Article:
The 2001 Kumbh Mela at Allahabad (Prayag) was estimated by the authorities to have attracted between 30 and 70 million people.The estimated attendance for the 2013 Allahabad Kumbh Mela was 120 million.
One of the major events of Kumbh Mela is the Peshwai Procession, which marks the arrival of the members of an akhara or sect of sadhus at the Kumbh Mela. The major event of the festival is ritual bathing at the banks of the river in whichever town Kumbh Mela being held:Ganga in Haridwar, Godavari in Nasik, Kshipra in Ujjain and Sangam (confluence of Ganga, Yamuna and mythical Saraswati) in Allahabad (Prayag). Nasik has registered maximum visitors to 75 million. Other activities include religious discussions, devotional singing, mass feeding of holy men and women and the poor, and religious assemblies where doctrines are debated and standardised. Kumbh Mela is the most sacred of all the pilgrimages.Thousands of holy men and women attend, and the auspiciousness of the festival is in part attributable to this. The sadhus are seen clad in saffron sheets with Vibhuti ashes dabbed on their skin as per the requirements of ancient traditions. Some, called naga sanyasis, may not wear any clothes even in severe winter. The right to be naga, or naked, is considered a sign of separation from the material world.
The order of entering the water is fixed, with the Juna, the Niranjani and Mahanirvani akharas preceding.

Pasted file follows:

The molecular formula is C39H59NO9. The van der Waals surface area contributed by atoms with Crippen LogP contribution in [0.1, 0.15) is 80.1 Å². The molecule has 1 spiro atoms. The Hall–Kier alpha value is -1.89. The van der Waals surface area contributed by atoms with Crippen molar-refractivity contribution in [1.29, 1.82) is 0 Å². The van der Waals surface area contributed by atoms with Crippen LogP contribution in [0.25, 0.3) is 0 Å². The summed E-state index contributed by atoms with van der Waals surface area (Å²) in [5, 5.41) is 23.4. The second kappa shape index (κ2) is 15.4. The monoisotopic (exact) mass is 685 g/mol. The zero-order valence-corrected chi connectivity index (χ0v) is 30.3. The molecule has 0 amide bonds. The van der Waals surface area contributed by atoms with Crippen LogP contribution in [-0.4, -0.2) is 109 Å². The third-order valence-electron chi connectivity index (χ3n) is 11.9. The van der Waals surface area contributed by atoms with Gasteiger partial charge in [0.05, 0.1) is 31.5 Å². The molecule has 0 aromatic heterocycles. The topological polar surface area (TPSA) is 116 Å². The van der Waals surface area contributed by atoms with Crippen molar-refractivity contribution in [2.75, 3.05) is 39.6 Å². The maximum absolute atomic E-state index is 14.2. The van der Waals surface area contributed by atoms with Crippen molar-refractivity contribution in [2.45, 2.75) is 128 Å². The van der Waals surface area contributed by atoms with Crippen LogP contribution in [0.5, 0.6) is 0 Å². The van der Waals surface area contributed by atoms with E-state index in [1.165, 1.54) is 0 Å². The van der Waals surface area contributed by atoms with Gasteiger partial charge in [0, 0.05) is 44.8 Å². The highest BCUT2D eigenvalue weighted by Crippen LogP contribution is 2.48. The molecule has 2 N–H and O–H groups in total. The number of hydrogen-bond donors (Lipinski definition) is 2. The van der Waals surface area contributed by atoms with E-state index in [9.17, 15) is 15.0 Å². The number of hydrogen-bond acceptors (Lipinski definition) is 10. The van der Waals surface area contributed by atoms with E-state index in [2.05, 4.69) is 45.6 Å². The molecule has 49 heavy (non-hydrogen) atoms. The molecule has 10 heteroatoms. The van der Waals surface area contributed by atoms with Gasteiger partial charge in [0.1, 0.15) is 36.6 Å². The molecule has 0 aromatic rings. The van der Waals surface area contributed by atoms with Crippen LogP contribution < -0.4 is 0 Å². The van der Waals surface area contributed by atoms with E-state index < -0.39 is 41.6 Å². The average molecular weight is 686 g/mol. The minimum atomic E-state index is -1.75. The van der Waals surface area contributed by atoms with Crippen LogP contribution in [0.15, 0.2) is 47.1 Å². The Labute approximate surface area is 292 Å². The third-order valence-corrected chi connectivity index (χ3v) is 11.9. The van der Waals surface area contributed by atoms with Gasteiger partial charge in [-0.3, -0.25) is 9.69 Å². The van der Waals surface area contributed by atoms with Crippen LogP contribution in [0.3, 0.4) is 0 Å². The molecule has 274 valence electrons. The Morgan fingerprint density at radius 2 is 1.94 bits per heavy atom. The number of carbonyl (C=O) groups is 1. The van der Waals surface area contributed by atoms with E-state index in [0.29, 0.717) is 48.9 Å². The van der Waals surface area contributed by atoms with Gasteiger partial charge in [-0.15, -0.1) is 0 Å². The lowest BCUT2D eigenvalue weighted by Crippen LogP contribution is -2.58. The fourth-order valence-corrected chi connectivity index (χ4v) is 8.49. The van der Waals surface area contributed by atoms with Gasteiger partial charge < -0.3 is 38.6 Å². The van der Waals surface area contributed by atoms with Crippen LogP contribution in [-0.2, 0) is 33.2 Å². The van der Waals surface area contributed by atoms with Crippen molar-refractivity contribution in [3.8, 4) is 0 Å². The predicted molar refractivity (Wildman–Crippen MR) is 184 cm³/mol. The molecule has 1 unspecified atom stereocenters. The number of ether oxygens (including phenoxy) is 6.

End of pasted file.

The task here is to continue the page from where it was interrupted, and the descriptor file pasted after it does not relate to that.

Darshan, or respectful visual exchange, is an important part of the Kumbh Mela. People make the pilgrimage to the Kumbh Mela specifically to observe and experience both the religious and secular aspects of the event. Two major groups that participate in the Kumbh Mela include the Sadhus (Hindu holy men) and pilgrims. Through their continual yogic practices the Sadhus articulate the transitory aspect of life. Sadhus travel to the Kumbh Mela to make themselves available to much of the Hindu public. This allows members of the Hindu public to interact with the Sadhus and to take “darshan.” They are able to “seek instruction or advice in their spiritual lives.” Darshan focuses on the visual exchange, where there is interaction with a religious deity and the worshiper is able to visually “‘drink’ divine power.” The Kumbh Mela is arranged in camps that give Hindu worshipers access to the Sadhus. The darshan is important to the experience of the Kumbh Mela and because of this worshipers must be careful so as to not displease religious deities. Seeing of the Sadhus is carefully managed and worshipers often leave tokens at their feet.